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    Wisconsin Lawyer
    December 08, 2020

    As I See It: Beyond COVID-19: Not All of Us Want a Return to Normal

    COVID-19 has set off a secondary crisis for parents or other caregivers. But, this struggle is not new. And we can do better than return to normal.

    Jessica Ann Liebau

    Children pillow fight

    Legal publications are filled with articles about the impact of COVID-19 on the lives and careers of attorney parents, particularly women. A recent issue of the ABA Journal quoted the director of the Center for WorkLife Law as saying about the pandemic, “I do think we risk facing a generational wipeout of mothers’ careers if we don’t handle this properly.”1 The messaging, as these articles continue to arrive in my inbox, is clear and dire: COVID-19 has set off a secondary crisis (the primary crisis being a pandemic) of parents having to decide between having a professional life or a family life, if parents are privileged enough to have that decision and not be forced to do both at the same time.

    Running parallel to this discussion of the childcare crisis are stories of nursing homes overwhelmed by COVID, running short on funds and staffing and leaving residents without crucial care.2 Facilities say they simply will not be able to care for our most vulnerable citizens without a substantial influx of cash. For individuals with disabilities living at home, family members quickly exhaust personal days while scrambling to find sufficient personal care workers.

    I do not disagree with the “COVID caregiver crisis” messaging per se. However, anyone who thinks the “childcare crisis” or “caregiver crisis” started with COVID-19 and will be resolved upon a return to normal is oblivious to decades of this very same struggle happening daily without fanfare. I challenge you to find one young attorney with kids, or an attorney of any age with older parents or a sibling with a disability, who has not struggled with balancing work and caregiving responsibilities at some point in their careers.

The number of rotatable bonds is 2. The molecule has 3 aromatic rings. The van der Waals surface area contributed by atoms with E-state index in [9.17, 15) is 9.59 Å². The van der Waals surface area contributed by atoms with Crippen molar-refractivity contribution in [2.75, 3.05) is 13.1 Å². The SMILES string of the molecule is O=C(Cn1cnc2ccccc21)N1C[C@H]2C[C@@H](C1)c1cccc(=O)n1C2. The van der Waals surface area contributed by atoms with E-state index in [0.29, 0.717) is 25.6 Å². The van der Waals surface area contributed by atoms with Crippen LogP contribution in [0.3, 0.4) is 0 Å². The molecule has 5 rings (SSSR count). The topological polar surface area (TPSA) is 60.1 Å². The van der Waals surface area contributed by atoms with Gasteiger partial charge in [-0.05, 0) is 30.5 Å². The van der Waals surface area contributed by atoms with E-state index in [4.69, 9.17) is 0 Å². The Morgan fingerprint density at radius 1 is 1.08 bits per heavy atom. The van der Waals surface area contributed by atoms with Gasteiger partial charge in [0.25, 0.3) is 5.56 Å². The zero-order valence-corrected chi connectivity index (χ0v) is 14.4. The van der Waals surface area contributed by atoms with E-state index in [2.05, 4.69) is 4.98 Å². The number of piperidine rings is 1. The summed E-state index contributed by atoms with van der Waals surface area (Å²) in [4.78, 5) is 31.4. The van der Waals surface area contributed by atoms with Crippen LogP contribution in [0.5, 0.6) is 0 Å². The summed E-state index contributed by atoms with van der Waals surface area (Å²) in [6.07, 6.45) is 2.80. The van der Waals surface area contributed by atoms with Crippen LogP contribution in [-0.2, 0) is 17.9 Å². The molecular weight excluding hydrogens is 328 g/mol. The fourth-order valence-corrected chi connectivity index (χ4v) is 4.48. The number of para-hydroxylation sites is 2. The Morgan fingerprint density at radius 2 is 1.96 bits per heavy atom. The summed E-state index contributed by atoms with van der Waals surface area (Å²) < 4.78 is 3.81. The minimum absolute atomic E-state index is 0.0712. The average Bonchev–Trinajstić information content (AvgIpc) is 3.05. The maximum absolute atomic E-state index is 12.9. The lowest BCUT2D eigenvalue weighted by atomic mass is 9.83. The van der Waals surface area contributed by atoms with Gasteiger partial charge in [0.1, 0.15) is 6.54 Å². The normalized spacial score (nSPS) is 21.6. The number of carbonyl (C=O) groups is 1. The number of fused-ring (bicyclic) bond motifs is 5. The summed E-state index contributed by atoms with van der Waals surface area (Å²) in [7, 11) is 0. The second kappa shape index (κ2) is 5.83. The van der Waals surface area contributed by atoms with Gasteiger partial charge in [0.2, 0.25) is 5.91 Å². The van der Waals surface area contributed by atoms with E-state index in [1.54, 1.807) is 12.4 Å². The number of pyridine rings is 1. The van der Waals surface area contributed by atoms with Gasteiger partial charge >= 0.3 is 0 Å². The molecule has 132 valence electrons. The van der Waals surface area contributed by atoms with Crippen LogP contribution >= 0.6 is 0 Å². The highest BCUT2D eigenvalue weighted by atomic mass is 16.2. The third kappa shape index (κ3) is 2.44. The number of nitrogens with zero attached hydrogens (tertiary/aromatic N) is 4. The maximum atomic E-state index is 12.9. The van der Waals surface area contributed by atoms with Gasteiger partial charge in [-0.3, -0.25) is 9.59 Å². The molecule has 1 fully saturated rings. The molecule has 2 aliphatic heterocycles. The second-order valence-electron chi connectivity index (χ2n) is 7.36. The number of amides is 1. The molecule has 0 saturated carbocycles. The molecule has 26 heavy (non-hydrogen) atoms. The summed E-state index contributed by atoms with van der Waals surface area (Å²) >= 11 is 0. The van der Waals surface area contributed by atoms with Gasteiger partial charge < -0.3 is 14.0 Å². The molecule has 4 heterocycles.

Has COVID-19 made the situation for parents even more difficult with the emergence of virtual learning? Absolutely. But, have lawyer parents always struggled to juggle court deadlines and teacher conferences and urgent client requests and pediatrician appointments and so much paperwork no matter where we are? Yes. Did we already know that parents who are the primary caregiver for children are less likely to stay in the workforce, less likely to become partners in law firms, less likely to become CEOs in other professional arenas? Did we know that on the other end of the caregiving spectrum, a caregiver for someone with dementia is likely to shorten their own lifespan and be less well-off financially for retirement? Yes, yes, yes, yes, and yes.

    These Are Not COVID Problems

    Our desire as attorneys to analyze and solve problems tells us that if we can just “get past COVID” or “get back to normal,” then these problems will also fade. They will not. If we need perspective, we could talk to any of our family, friends, or clients who are taking care of not only children, but also parents or spouses or siblings. As an elder law and special needs attorney, I know that a huge proportion of my clients are living the permanent reality of caregiving for a family member with worsening dementia or caregiving for a child with a disability that is not going to improve. Likewise, parents entrenched in virtual learning will not magically be absolved of parenting issues when classrooms are in-person. These are not COVID problems.

    Jessica A. LiebauJessica A. Liebau, Marquette 2011, is an elder law attorney with Wessels & Liebau LLC, Mequon. This column expands on her editor’s column in a recent Elder Law and Special Needs Journal of Wisconsin.

    A common refrain is that women, who disproportionately though not exclusively take on these caregiving responsibilities, simply need to lean in to their work and home responsibilities and learn to deal with the cost of having it all. In relation to the long-term care crisis, we are told the problem is that American families are broken and do not take responsibility for their elders like they used to. Both of these assertions are nonsense.

    One of my elder law colleagues generously and frequently shares about her experience of working full time, only to go home and spend the other two shifts of the day caregiving for a child with significant disabilities. (If you wonder when she sleeps, so do I.) Countless other colleagues have cared for or supported a parent through dementia. So many more are parents of young children. We will all tell you that caregiver emergencies arise at precisely the same time as a work crisis. There are not enough hours in the day to do both jobs. You feel like you are performing both tasks all the time but neither one well. Sleep deprivation is standard. You cannot solve the problem by working harder or scheduling better.

    Money can help, if you have it. My childcare bill each month for two kids is far greater than my mortgage payment. Not everyone can swing that. Some 63 percent of full-time working parents cannot afford childcare.3 As an elder law attorney, I commonly see my clients pay more than $10,000 per month for nursing home care for substantial periods of time before converting to Medicaid. Yet, neither private pay nor Medicaid coverage seems to ensure fully staffed facilities, and workers continue to be underpaid and overworked, if the facilities stay open at all.4 Childcare facilities tell a similar story.